pathless-countryOverall, I think the first 2 Saga Boxes for Lord of the Rings did a really good job of capturing the flavour of the books, and the latter box in particular managed to convert them into enjoyable quests to play. Although these two boxes relied quite heavily on having cards that were unique to each quest, I actually thought that some of the most interesting locations came in the sets that were shared across multiple quests, The Old Road and Pathless Country. Both of these offered fairly low-to-middling stat-lines, but combined them with effects that forced players to make choices – The Old Road can be gone in a heartbeat, if you take on the peril of another Burden. The Pathless County can be left and tracked over the course of several rounds, but it will take a long time, due to those conditional extra progress tokens – this type of mechanic, where players are given meaningful choices definitely scores them points in my book.


What about us?

lorien-ropeOne thing that the Fellowship of the Rings boxes didn’t really offer a lot of, was new cards for players to deal with locations – in fact, there was nothing within the standard card-pool that would allow us to manipulate threat, progress, or effects on locations. The “Lorien Rope” Boon provided a powerful effect, reducing the threat of every location in the staging area by 2 for a round, but to trigger it, you had to remove the card from the campaign pool, so it wasn’t something you could really rely on, even in campaign mode (and wasn’t available at all outside of it).

One card that was interesting was the Elf-Stone: this actually added to the number of progress required to explore a location, but allowed you to put an ally into play when it was explored. This required some set-up – it could only attach to the active location, and only the first player got to place the free ally, so there was a danger that it would fail if not triggered properly, but with a bit of coordination, it allowed that low-cost, low-threat Hobbit deck to put Gildor, Faramir, or Beorn into play for a single Lore Resource and an extra willpower in questing.


Overall, the Fellowship boxes were good. I’m not a fan of Shadow of the Past, due to the way you can so easily get stuck on stage 3, and Bill Ferny is more trouble than he ought to be, but from a locations perspective, these boxes are a particular high-point in conveying the designers’ love of the source material. I think that the second box is better in terms of how enjoyable the locations actually make the quests to play and having re-visited the cards to write this article, I’m keen to actually re-play some of these quests soon.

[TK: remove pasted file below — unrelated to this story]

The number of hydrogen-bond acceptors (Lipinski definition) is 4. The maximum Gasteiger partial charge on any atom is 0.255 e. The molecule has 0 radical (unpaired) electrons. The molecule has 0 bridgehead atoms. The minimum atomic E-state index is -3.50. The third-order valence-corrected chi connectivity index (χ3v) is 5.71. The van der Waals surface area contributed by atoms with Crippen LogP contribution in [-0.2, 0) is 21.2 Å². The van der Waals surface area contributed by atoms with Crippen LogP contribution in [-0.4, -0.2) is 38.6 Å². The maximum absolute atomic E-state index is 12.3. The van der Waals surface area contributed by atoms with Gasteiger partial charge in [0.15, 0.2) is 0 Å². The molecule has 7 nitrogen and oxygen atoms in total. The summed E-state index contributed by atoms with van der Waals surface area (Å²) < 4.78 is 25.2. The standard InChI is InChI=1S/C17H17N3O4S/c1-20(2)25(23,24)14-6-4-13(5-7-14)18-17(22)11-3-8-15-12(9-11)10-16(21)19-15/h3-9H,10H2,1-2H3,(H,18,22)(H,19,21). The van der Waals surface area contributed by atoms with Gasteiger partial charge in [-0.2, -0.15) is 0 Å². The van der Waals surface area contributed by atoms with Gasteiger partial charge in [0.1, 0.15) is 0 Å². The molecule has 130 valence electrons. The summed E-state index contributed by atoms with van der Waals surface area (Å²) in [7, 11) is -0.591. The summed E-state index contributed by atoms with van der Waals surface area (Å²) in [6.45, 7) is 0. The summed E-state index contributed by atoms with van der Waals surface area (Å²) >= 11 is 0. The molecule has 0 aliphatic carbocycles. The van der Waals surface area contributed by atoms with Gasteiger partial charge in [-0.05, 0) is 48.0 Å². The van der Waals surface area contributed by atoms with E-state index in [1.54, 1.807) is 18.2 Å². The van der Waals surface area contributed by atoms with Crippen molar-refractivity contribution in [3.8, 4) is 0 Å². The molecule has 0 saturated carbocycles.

Places We’ve Been – Part 1

Part 1 of a series looking back at the locations of Lord of the Rings LCG

From the very beginning of the life of Lord of the Rings the Living Card Game, there have been 3 basic types of Encounter card that we have had to face, and remarkably little variation in what those 3 are: Enemies, Locations and Treacheries.

Enemies, of course, are the baddies you need to fight against (or at least avoid getting killed by) whilst Treacheries are the bad events which do something sudden and unpleasant. What I want to look at over the next few weeks though, is the locations, the places in Middle Earth, and how they have been represented, thematically and mechanically.


Before going in to the specifics, it’s worth thinking about the basic anatomy of a location card. Each location has a threat value, i.e. how much it is doing to slow your progress/raise your threat whilst it’s sat in the staging area. Even today, this is going to be one of the first things you look at when trying to decide where to travel – which is the location contributing loads of threat that you need to get out of the way?

The other number, is the number of quest points the location has – once you do travel there (or start putting progress on it by other means) how much work is it going to take before it actually goes away? Even when there is no other location to travel to, going somewhere with a very low threat and loads and loads of quest points is likely to slow you down more than it helps you.


A slightly squished view of the summary in the Core Rulebook

Beyond the hard numbers of locations, your next consideration is the effects. Amongst the effects commonly seen on locations are such diverse elements as: “global,” “whilst in the staging area,” “travel,” “whilst active,” and “when explored/when leaves play.” (writing that last sentence got a bit Spanish Inquisition during the drafting process).

A global effect is one that applies whenever the location is in play, and it’s often a big incentive to get something gone. There don’t tend to be all that many of these, unless it’s the scenario’s unique signature location, but there have been exceptions, which we’ll think about when we get to them.

Effects which come from a location whilst in the staging area, basically function as a big neon sign saying “travel here immediately!!!” again, these aren’t the most common, but when you get one, you need to have a plan to deal with it.


An early example of both a travel and a leaving play effect

Travel effects or costs were one of the earliest things that we saw lots of. In the early days of the core set, some of them were actually positive effects, although costs have become much more common over time